How blockchain works in SCM

Published by Jan H. Jansen on

Supply chain management and blockchain

#2 How blockchain works in SCM and general overview of data involved

To understand how blockchains work in a supply chain two serious games or simulations might be interesting to have a look at: Smartys (2021) and CargoLedger (2021). In both simulations (based on the principals of experiential learning) the functionalities of blockchain are demonstrated in the logistics business environment such as International transport. In international transport of goods several sorts of documents are used as follows: Letter of Credit (LC), Bill of Lading (BL), or CMR-waybill (transport document for road transport of goods or in French: “merchandises”).

Besides the data from the above mentioned documents, also a lot of data are used during the transport itself, for instance, temperature and humidity can be measured via sensors during container transport of conditioned cargos such as fruits, and/or medical drugs.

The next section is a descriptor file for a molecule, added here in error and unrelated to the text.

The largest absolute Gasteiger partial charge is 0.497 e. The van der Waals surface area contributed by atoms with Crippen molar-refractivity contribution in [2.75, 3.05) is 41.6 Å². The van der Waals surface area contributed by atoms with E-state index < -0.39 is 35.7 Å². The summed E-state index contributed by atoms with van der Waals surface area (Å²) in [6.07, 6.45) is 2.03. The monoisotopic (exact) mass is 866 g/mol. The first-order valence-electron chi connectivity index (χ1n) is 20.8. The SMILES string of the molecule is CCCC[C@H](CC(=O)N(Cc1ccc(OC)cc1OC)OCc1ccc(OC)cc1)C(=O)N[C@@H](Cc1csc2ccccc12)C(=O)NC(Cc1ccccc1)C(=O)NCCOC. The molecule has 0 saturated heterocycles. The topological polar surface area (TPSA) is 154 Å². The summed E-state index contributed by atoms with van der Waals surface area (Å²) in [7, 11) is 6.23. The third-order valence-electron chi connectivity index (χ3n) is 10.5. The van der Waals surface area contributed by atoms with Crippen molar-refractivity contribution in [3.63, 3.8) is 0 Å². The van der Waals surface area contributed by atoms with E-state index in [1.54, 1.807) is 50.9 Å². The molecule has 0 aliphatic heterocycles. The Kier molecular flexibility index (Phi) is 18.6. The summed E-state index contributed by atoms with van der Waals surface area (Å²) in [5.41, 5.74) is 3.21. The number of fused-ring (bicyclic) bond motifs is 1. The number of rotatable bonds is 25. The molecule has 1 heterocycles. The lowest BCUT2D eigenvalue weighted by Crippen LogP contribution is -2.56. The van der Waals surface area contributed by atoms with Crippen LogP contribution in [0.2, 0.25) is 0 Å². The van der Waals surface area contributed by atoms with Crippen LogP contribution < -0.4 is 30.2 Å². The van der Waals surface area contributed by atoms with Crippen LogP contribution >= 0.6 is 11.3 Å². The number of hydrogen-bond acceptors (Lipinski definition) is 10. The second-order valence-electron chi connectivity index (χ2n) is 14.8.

All those data are collected via distributed ledger technology in order to execute smart contracts (will be discussed in post 3 of the series of posts “Blockchain in Business”), to monitor quality during transport, to track & trace the cargo,  and to diminish the amount of physical documents in paper like LC, BL or CMR-waybill.

This can improve the cost of handling in international supply chains, as well as improving liquidity (faster payments, because documents are not lost) in the supply chain.

The proof of being original information is secured by time stamps that are used in the distributed ledger technology (DLT).

In a closed Peer-to-Peer or B2B network of companies, the advantages of DLT are clear: No (expensive) physical documents are required anymore , and the processing or cycle time is enormously reduced.


CargoLedger. (2021, December 9). CargoLedger. Retrieved from CargoLedger:

Jansen, J. H. (2021). Principles of Supply Chain Finance. Arnhem (NL): Amazon.

Kückelhaus, M., & Chung, G. (2021, November 17). DHL. Retrieved from DHL:

Smartsys. (2021, December 9). Interactive blockchain workshops. Retrieved from Smartsys:


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